The phone was dead and there was no policemen or anyone at all except the counterman, who brought a candle and joined them. The wind shrieked and the streetcar swayed and thrummed as if its old motors had started up. A window broke. They helped the counterman board it up with Coca-Cola crates. Midge and the Counterman, he noticed, were very happy … they were able to talk. …The unexpected euphoria went to the counterman’s head and he bored them with stories about his experiences as a busboy at a camp for adults (the Southerner had never heard such a thing) somewhere in the Catskills.
Recurrently in Percy’s first two novels, strong storms to provide this cozy solace, as tortured characters revert to the sweet, certain transcendence of early childhood. These descriptions always contain a nod to incubation and early life. Midge and Barrett sit in a “cocoon of heavy gauge steel and safety glass.” Later in The Last Gentleman, Barrett finds himself cooped up with a different lover, “snug as children” in a tiny Trav-o-Air camper during a tropical storm along the Georgia coast.
Problem is, in Percy’s world, no matter how violent a hurricane is, it’s still painfully impermanent. After Donna’s remnants sweep inland, Barrett returns to his shadowy, muddled existence between his scrubby room in a Manhattan YMCA and graveyard shifts in a Macy’s basement. Upon reentering the Bronx—“augh it was there again!”—the noxious particles billow back into his world.
If Percy’s hurricanes fix nothing, then maybe some value lies in the questions they leave behind. Percy’s perspective begs certainly some troubling ones: Is ours a world where only the most violent storms can calm the existential tumult of a population? And why does normalcy look so topsy-turvy from inside a catastrophe?
Perhaps we’re edging toward a well-worn lesson in simplifying modern life along the lines of: reduce distraction, turn off electronics on Sundays, spend six weeks at one of those literary summer camps for adults. But this won’t do for Percy. His indictment doesn’t lend itself to simple tweaks. Tweaks, at least, didn’t work for the author himself. That Percy turned to the godlike power of hurricanes in The Last Gentleman may have evidenced his own intensifying spiritual journey. Percy, like Barrett, was plagued by his search for meaning amid godless relativism. In The Moviegoer, Percy was more interested in man-made disasters; his characters find their truest transcendence in the aftermath of car accidents. But in The Last Gentleman, which explores an even deeper confusion and emptiness, human action fails to bring relief, so Percy turns to Mother Nature.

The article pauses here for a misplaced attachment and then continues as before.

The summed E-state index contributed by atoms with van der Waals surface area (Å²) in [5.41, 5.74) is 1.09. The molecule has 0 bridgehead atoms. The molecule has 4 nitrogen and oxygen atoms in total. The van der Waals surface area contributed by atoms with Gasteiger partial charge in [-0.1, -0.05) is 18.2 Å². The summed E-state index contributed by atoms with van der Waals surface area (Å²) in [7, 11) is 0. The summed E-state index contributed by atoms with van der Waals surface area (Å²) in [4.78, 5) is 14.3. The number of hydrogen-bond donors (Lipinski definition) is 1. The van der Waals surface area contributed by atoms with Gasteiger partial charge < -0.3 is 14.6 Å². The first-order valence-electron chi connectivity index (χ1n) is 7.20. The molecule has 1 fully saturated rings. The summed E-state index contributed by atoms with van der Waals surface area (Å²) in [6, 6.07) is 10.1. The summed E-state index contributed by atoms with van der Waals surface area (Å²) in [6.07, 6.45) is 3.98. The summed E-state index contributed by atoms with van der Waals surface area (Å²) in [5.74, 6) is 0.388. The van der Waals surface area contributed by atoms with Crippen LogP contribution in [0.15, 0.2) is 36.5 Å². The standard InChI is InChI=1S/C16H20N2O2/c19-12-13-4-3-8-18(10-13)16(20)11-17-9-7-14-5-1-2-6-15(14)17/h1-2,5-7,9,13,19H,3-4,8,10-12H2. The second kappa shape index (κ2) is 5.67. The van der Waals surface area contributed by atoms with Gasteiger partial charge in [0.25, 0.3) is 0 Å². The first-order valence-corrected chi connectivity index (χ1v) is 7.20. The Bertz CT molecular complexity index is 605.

It shouldn’t come as a surprise, then, that Percy converted to Catholicism, which, after his second novel, increasingly filtered into his prose. The Last Gentleman’s sequel, The Second Coming, is an meditation on living with mental illness and struggling with faith in God. And the book’s title can be taken literally: “Christ died, Christ is risen, Christ will come again. Don’t doubt it, the Great Beast of Bethlehem is coming back,” Percy had written to Shelby Foote several years earlier.
Percy made no bones about being unable to hack it in the realm of possibility. Yet this may have cost him a length of his career. It is generally thought that Percy’s religion constrained his late work. Aside from The Moviegoer, Percy’s novels are rarely read today.
So following Percy’s hurricane logic too far puts professional writers, especially, in a bind. But before we make any rash moves, spiritually, let me recommend you do something to fight your present anomie: pack a bag full of provisions, and go out to our region’s hardest hit neighborhoods to volunteer for a day or two. Things are a mess, people are cold, and the most vulnerable populations have borne the brunt. A lot of help will be needed for months to come. Do this, and your noxious particles will dissipate, if only for another day. Now go make yourself Necessary.